. ballistic missiles whilehotography indicates that the hull assembly began in abouthe Soviets may have helped build this vessel, and may have supplied components for the suhmarine and the missile system. We have no evidence as to what missile the Chinese may be planning to put in this submarine or as to whether the Soviets gave them assistance in this respect. Presumably Ihe Cliinese are aiming at the SS-hM. Wc have no evidence that the Chinese arc now constructing any more of this type submarine, and it would be at least several years before any units could be operational with Chinese-produced missiles. The Chinese Communists might be greatly attracted to the developmentissile submarine force which could pose atimited nuclear threat to targets in the US.
o-alal Defense Missiles and Guided Missile Patrol Boots. We have fairly good evidence that Ihe Soviets in9 provided the Chinese with some cruise missilesange of. and whichigh explosive warhead. Since that time the Cliinese have maintained an apparently active test range and development center for coastal defense cruise-type missiles at Lien-shan on the Gulf of Liaotung. The only other cruise missile site sve have identified in China is near Dairen. We cannot be certain however that it is operational Although we have no evidence of Chinese production of cruise missiles, the Lien-shan facility indicates the Chinese are interested. They probably could produceeapon system without much difficulty.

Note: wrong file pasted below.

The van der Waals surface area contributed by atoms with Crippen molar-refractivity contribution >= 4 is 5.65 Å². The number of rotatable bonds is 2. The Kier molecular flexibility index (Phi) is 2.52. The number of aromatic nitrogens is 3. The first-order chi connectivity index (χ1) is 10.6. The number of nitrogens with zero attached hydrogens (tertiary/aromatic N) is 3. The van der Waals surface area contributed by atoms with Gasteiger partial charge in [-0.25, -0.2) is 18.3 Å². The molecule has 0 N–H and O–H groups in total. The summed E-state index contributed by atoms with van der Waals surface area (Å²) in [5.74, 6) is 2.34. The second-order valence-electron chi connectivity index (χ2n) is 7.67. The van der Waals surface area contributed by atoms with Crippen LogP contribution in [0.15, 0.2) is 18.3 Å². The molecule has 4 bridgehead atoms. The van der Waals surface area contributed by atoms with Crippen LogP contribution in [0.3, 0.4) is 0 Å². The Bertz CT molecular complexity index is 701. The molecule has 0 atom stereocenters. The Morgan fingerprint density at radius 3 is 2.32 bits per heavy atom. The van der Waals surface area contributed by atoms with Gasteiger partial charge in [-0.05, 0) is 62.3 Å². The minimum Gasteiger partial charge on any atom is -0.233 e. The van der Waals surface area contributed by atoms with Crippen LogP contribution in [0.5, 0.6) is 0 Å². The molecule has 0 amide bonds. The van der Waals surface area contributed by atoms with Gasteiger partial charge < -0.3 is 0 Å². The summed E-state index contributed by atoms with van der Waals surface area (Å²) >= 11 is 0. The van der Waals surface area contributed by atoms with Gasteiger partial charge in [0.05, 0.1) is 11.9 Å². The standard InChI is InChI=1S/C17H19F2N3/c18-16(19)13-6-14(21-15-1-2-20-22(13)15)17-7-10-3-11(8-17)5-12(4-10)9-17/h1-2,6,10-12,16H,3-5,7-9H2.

least one and probably two each of the Soviet OSA-elass andmotor boats have been sighted in Chinan the Soviettype of craft carrieserodynamic missilesighandangeiles. Although there is somethe Soviets may have supplied or helped build these craft, we believeof boih the boats and tbe missiles is within Chinese capabilities.
IV. PROJECTIONS FOR THE LONGER TERM